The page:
News Article

Florida firm to acquire ABQ's Adherent Technologies
Date: Nov 18, 2013
Author: Kevin Robinson-Avila
Source: ( click here to go to the source)

Featured firm in this article: Adherent Technologies Inc of Albuquerque, NM

Florida-based investment and management firm AMT II Corp. is acquiring a 75 percent stake in Albuquerque's Adherent Technologies for about $15 million.

The investor hopes to commercialize an array of technologies developed by Adherent, a homegrown materials science firm that launched in 1990.

Adherent has created about two-dozen new processes and products over the years for use in everything from the aerospace and automotive industries to household improvement such as repairing leaky pipes.

But it's lacked the capital and business acumen needed to effectively turn those things into commercial products and services, something AMT is skilled at doing, said Ron Allred, Adherent's founder, president and CEO.

"We've signed a letter of intent for AMT to purchase a 75 percent interest," Allred told the Journal. "We haven't signed the final contract yet, because they're now raising funds from investors. But once that's in place, the deal will close, which we expect before the end of the year."

The first stab at commercialization will be construction of a carbon fiber recycling plant in the Midwest that uses Adherent's proprietary process for efficiently pulling carbon fiber out of scrap composite materials and then reinforcing the recovered fiber for reuse in things like airplanes and cars.

The plant will cost about $5 million to build and will be capable of producing about five tons of recycled carbon fiber per day. It will be located in either Oklahoma or Kansas to be close to aircraft manufacturers and composite material factories in those states.

"The letter of intent with A™ outlines a staged buyout of just under $15 million and a cash infusion that will fund the recycling plant," Allred said. "There will be enough left over to commercialize more technologies, but most resources will be devoted first to setting up the recycling facility during the next year."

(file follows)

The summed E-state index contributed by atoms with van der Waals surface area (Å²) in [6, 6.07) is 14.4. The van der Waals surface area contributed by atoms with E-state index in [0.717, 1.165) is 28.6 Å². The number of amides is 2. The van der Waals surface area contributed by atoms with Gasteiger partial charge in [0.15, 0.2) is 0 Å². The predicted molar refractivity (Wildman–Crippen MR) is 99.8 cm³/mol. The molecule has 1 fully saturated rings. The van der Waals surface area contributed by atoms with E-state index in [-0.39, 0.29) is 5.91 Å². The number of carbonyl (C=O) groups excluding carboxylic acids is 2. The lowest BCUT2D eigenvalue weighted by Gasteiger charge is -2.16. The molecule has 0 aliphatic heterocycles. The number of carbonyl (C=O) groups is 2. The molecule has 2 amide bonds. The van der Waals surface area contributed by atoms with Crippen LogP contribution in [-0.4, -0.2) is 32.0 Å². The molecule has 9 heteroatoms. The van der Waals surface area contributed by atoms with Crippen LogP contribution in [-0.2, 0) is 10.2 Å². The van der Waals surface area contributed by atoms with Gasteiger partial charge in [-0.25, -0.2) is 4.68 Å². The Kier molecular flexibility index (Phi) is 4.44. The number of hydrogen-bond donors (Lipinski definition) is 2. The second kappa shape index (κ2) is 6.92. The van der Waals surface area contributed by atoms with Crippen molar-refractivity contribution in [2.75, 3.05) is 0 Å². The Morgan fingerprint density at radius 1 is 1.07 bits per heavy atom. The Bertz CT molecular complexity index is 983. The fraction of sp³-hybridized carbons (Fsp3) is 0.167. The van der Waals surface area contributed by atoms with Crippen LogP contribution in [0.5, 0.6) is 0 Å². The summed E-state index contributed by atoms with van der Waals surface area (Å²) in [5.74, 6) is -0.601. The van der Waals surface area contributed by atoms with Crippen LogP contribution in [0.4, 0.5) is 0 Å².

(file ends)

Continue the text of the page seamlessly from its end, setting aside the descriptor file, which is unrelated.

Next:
AMT primarily invests in companies in the aerospace, advanced composites and chemical industries, making Adherent a good fit for AMT, said President Paul W. Pendorf.

"We're very enthusiastic because Adherent has an excellent team of scientists who have developed an impressive range of technologies," Pendorf told the Journal. "The company has been supported by government grants over many years, which shows they can deliver. They have a real track record."

Allred, a materials scientist and former Sandia National Laboratories employee, originally launched Adherent to bid on research contracts with Sandia and other entities. In the past 23 years, the company has completed some 400 contracts, including many projects funded by the U.S. Department of Defense and NASA.

Trough those contracts, Adherent developed its carbon fiber recycling and fiber-finishing process, plus systems to reinforce bonding in composite materials used in military technologies.

It developed a rapidly hardening foam to repair and protect space vehicles and structures, a structural repair tape cured with ultraviolet light that's strong enough for space applications, and a catalytic combustor for air purification purposes.

It's now selling the air-purification device for use in fireplaces through a subsidiary, Clear Skies Unlimited. Allred also envisions retail sales of the UV-cured tape for everyday terrestrial applications, such as leaky pipes or garden hoses.

Adherent had reported about $2 million in annual revenue for years, mostly from government contracts. But federal spending cuts in the last two years have slashed income, forcing the company to reduce its workforce from 25 to 12.

Now, with the AMT investment, Allred expects to hire more scientists, possibly expand Adherent's 10,000-square-foot facility in the Southeast Heights, and set up the company's first commercial sales team.

Chip Roth, a business consultant who will lead sales efforts, said carbon fiber recycling is first up because it's low-hanging fruit.

"Their recycling technology is state of the art," Roth said. "We believe there will be huge markets in the aerospace and automotive industries for those materials."